Coming up with ideas of problems to solve, features to add, or tasks to work on might be easy. What’s usually harder is figuring out what to prioritize and how to handle competing interests.
What do you do if you can’t do all the things at once?
How do you avoid the trap of focusing on the easiest changes because the task of prioritizing is so overwhelming?
That’s where a value framework comes to the rescue.Overwhelmed by ALL the things? Create a value framework to prioritize.Click To Tweet
Heads up: This post is long but will go into major depth covering:
- What a value framework is
- How to create one
- Tips for how to guide other people to create one with you
- Advice to help you avoid and handle some of the pitfalls you might run into
What’s a value framework?
A value framework is a tool that provides a systematic way to compare ideas, initiatives, features, or tasks based on benefits and cost. Creating a framework can be very helpful when you’re trying to optimize among multiple criteria or when you need to justify your decisions to other stakeholders.
You already use value frameworks subconsciously throughout the day. Picking something to eat for dinner is a function of what you’re craving, what other people in your household want, flavor, and the tradeoff of the cost and time needed to obtain that meal.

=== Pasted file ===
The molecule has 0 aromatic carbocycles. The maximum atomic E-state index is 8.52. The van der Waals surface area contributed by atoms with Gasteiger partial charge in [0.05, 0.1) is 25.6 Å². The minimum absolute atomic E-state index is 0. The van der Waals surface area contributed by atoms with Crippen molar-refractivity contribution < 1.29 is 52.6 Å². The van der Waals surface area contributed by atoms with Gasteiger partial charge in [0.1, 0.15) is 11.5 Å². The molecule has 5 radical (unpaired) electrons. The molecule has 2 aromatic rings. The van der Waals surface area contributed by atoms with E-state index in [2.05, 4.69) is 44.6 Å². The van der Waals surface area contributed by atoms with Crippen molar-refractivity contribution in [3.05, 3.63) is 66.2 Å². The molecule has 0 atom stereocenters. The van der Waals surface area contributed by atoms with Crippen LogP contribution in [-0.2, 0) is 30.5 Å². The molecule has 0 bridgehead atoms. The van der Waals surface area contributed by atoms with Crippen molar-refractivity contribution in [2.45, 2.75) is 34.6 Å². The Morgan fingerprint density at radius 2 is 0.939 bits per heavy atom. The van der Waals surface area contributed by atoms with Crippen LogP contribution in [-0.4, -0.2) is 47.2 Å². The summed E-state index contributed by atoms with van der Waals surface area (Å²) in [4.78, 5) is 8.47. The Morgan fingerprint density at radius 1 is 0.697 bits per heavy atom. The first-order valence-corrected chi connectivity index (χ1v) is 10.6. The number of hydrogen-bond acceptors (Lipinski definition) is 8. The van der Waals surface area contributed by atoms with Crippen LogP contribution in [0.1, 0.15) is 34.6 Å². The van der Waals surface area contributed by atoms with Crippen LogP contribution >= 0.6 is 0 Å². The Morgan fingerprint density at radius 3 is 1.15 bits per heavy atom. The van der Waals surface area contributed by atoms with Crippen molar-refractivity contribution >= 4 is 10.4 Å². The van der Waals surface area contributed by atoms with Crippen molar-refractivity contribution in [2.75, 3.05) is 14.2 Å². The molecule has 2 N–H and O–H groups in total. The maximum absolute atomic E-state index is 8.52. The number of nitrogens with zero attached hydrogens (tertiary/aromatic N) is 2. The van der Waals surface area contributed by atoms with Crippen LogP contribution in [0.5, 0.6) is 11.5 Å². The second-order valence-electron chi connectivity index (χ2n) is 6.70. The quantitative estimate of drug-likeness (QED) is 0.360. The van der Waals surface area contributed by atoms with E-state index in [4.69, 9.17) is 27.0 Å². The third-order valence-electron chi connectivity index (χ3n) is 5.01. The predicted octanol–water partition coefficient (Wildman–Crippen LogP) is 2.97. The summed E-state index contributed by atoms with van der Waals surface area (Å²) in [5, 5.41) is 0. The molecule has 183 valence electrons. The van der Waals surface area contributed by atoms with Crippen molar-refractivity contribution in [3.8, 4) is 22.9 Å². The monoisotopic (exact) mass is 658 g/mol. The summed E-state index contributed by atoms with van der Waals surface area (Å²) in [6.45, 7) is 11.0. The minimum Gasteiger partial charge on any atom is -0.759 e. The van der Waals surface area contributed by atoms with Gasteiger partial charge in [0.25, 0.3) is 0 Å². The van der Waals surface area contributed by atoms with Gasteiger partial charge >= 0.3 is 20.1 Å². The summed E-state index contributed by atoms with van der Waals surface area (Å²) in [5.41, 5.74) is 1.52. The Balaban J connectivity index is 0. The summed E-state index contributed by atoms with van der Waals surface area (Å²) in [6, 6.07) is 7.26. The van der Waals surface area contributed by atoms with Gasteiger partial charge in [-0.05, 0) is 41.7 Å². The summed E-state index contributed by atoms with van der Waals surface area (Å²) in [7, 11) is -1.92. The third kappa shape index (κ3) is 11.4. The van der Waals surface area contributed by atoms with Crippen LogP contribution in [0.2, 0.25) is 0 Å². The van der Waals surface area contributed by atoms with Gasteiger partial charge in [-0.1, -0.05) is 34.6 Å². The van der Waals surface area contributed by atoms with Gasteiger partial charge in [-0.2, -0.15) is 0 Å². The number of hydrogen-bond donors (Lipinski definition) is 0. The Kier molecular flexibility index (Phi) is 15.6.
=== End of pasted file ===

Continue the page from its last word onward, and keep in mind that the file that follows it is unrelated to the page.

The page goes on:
A value framework is just a written version of the criteria you used to make the decision, which means it’s easier to standardize your decision making when comparing a large list of options, when making decisions over the course of days, weeks, or months, or when working with a larger group of people.
You can rate almost anything with a value framework such as,
- Software features
- Business initiatives
- Business model plays
- Product ideas
- and so on
Building your framework requires defining a set of criteria that represent your high-level goals, and then you can rate the ideas against their ability to deliver on those goals.
One option is to organize your value criteria into four categories:
- Customer value
- Business value
- Time value
- Opportunity enablement
The sum of those categories gives you the total value of the item. When you compare the total value vs. the complexity or cost of an initiative then it is easier to identify,
- simple and valuable changes vs.
- larger yet still valuable changes vs.
- other small/kinda valuable changes that could be bundled together
- vs. others that are complex and low value and should be avoided
We’ll go into more depth about what each component of this equation represents in the following guide.
How do you create a value framework?